Lovely asked:

If the old woman lives affluently do you think the Brahmin will not want the life of the old woman?

Answer by Geoffrey Klempner

Voltaire’s story of the Good Brahmin raises a deeper, and to me more interesting question than John Stuart Mill’s ‘Why is it better to be Socrates dissatisfied than a pig satisfied?’ (from Utilitarianism 1861).

The Brahmin has been seeking all his life for the joy that the old lady gets from her religion — a joy for whose loss no material comforts can compensate. He has sought, as philosophers do, the way of understanding. Yet as philosophers know well, the search for understanding brings dissatisfaction and pain.

So we are not comparing human happiness or pleasure with that of a non-human animal. These are two paradigmatically human lives. (See Gideon Smith-Jones’ answer to Canton Not all pleasures are the same.)

On my interpretation, the Brahmin has set his heart on ‘finding the answer’, and now, too late, he realizes his all-too-human limitations. (Clint Eastwood’s Dirty Harry would have something to say about that.) And yet he would not trade places with the old woman.


You have to know why a person would choose to pursue a life in philosophy. This is something I have been explaining to my Pathways students for over two decades. They have not chosen the ‘life of a philosopher,’ but merely to study the subject for pleasure or the other rewards that study brings. Yet they understand.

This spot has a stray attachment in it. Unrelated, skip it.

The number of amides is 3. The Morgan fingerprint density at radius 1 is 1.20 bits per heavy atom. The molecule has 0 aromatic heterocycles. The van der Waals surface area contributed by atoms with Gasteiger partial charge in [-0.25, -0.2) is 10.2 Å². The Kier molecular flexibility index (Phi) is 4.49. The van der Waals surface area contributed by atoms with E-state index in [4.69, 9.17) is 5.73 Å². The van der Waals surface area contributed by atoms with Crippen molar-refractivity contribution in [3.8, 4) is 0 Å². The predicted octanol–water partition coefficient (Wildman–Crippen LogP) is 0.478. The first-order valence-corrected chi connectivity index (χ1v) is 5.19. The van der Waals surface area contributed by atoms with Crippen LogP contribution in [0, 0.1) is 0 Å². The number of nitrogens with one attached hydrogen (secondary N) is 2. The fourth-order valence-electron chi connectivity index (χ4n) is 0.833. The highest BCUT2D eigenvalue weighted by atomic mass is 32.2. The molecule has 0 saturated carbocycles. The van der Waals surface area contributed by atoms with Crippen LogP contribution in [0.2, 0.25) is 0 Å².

The way of philosophy does not promise enlightenment. That wasn’t part of the deal. There is nothing in this or any other world that is worth trading for the understanding a philosopher seeks. That’s what you believe. To survive disappointments, battle scarred, and still press on is your badge of honour.

‘My pain is mine: I will not give it up.’

Something must also be said about Voltaire’s jaundiced view of philosophy — the same Voltaire who satirized the philosopher Leibniz in his novel Candide. Voltaire was a brilliant writer but a great philosopher he was not. I would hazard a guess (only a guess) that the pain he describes is his own secret pain. Not good enough to reach the heights of philosophy, he settled for ‘brilliant writing’ instead.

He would have been better off with a yacht and a Lamborghini and pad in St Tropez.

Whom would you prefer to be: Leibniz or Voltaire? or take the money?!

It’s a question I ask myself on occasion.